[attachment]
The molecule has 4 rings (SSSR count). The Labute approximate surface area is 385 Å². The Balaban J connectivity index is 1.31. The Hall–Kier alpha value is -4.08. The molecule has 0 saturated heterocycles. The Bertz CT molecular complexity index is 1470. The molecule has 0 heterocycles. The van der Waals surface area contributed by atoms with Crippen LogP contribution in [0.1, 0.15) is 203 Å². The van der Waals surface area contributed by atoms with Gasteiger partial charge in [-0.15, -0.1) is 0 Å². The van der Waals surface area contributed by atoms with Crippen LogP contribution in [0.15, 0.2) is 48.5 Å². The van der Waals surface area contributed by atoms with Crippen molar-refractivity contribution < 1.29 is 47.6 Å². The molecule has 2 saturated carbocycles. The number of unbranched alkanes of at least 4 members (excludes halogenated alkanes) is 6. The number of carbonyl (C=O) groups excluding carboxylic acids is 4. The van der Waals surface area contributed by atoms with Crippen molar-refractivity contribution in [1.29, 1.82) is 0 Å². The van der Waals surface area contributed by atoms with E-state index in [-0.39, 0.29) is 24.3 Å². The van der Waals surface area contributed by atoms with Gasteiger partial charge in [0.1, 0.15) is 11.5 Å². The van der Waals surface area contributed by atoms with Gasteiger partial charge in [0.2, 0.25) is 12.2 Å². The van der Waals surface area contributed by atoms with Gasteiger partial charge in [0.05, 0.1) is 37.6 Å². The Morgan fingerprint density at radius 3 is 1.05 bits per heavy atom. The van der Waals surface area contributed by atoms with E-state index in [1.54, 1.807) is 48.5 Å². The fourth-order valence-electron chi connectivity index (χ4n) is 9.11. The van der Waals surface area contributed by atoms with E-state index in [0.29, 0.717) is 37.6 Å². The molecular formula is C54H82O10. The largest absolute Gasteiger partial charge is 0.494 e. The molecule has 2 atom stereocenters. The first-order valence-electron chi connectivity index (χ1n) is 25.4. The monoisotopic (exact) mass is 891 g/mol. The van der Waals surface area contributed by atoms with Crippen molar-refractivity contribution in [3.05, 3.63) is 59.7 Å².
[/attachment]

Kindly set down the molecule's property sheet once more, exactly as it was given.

The molecule has 4 rings (SSSR count). The Labute approximate surface area is 385 Å². The Balaban J connectivity index is 1.31. The Hall–Kier alpha value is -4.08. The molecule has 0 saturated heterocycles. The Bertz CT molecular complexity index is 1470. The molecule has 0 heterocycles. The van der Waals surface area contributed by atoms with Crippen LogP contribution in [0.1, 0.15) is 203 Å². The van der Waals surface area contributed by atoms with Gasteiger partial charge in [-0.15, -0.1) is 0 Å². The van der Waals surface area contributed by atoms with Crippen LogP contribution in [0.15, 0.2) is 48.5 Å². The van der Waals surface area contributed by atoms with Crippen molar-refractivity contribution < 1.29 is 47.6 Å². The molecule has 2 saturated carbocycles. The number of unbranched alkanes of at least 4 members (excludes halogenated alkanes) is 6. The number of carbonyl (C=O) groups excluding carboxylic acids is 4. The van der Waals surface area contributed by atoms with Crippen molar-refractivity contribution in [1.29, 1.82) is 0 Å². The van der Waals surface area contributed by atoms with E-state index in [-0.39, 0.29) is 24.3 Å². The van der Waals surface area contributed by atoms with Gasteiger partial charge in [0.1, 0.15) is 11.5 Å². The van der Waals surface area contributed by atoms with Gasteiger partial charge in [0.2, 0.25) is 12.2 Å². The van der Waals surface area contributed by atoms with Gasteiger partial charge in [0.05, 0.1) is 37.6 Å². The Morgan fingerprint density at radius 3 is 1.05 bits per heavy atom. The van der Waals surface area contributed by atoms with E-state index in [1.54, 1.807) is 48.5 Å². The fourth-order valence-electron chi connectivity index (χ4n) is 9.11. The van der Waals surface area contributed by atoms with E-state index in [0.29, 0.717) is 37.6 Å². The molecular formula is C54H82O10. The largest absolute Gasteiger partial charge is 0.494 e. The molecule has 2 atom stereocenters. The first-order valence-electron chi connectivity index (χ1n) is 25.4. The monoisotopic (exact) mass is 891 g/mol. The van der Waals surface area contributed by atoms with Crippen molar-refractivity contribution in [3.05, 3.63) is 59.7 Å².